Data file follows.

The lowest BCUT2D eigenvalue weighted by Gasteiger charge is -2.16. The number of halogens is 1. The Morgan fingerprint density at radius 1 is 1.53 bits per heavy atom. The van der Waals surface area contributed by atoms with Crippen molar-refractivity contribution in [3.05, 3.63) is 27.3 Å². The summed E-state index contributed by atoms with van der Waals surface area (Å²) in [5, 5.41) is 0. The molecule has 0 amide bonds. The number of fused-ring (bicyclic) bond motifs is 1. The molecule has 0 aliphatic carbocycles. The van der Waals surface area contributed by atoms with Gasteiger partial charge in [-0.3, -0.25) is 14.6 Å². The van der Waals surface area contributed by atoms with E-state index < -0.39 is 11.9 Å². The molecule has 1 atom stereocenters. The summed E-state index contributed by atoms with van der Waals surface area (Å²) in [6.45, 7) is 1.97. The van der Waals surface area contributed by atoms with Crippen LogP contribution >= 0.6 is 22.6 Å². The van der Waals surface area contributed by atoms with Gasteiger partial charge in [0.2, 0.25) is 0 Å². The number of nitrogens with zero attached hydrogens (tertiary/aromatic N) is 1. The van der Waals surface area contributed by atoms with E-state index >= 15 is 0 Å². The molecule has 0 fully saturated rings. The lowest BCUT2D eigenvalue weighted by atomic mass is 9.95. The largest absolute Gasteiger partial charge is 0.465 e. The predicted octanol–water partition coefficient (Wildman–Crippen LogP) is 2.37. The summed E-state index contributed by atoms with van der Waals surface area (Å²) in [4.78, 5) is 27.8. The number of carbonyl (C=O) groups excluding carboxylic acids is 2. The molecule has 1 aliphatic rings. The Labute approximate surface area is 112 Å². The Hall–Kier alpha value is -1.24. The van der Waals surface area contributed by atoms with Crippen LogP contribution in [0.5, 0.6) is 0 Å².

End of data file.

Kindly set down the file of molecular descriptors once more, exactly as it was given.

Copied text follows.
The lowest BCUT2D eigenvalue weighted by Gasteiger charge is -2.16. The number of halogens is 1. The Morgan fingerprint density at radius 1 is 1.53 bits per heavy atom. The van der Waals surface area contributed by atoms with Crippen molar-refractivity contribution in [3.05, 3.63) is 27.3 Å². The summed E-state index contributed by atoms with van der Waals surface area (Å²) in [5, 5.41) is 0. The molecule has 0 amide bonds. The number of fused-ring (bicyclic) bond motifs is 1. The molecule has 0 aliphatic carbocycles. The van der Waals surface area contributed by atoms with Gasteiger partial charge in [-0.3, -0.25) is 14.6 Å². The van der Waals surface area contributed by atoms with E-state index < -0.39 is 11.9 Å². The molecule has 1 atom stereocenters. The summed E-state index contributed by atoms with van der Waals surface area (Å²) in [6.45, 7) is 1.97. The van der Waals surface area contributed by atoms with Crippen LogP contribution >= 0.6 is 22.6 Å². The van der Waals surface area contributed by atoms with Gasteiger partial charge in [0.2, 0.25) is 0 Å². The number of nitrogens with zero attached hydrogens (tertiary/aromatic N) is 1. The van der Waals surface area contributed by atoms with E-state index >= 15 is 0 Å². The molecule has 0 fully saturated rings. The lowest BCUT2D eigenvalue weighted by atomic mass is 9.95. The largest absolute Gasteiger partial charge is 0.465 e. The predicted octanol–water partition coefficient (Wildman–Crippen LogP) is 2.37. The summed E-state index contributed by atoms with van der Waals surface area (Å²) in [4.78, 5) is 27.8. The number of carbonyl (C=O) groups excluding carboxylic acids is 2. The molecule has 1 aliphatic rings. The Labute approximate surface area is 112 Å². The Hall–Kier alpha value is -1.24. The van der Waals surface area contributed by atoms with Crippen LogP contribution in [0.5, 0.6) is 0 Å².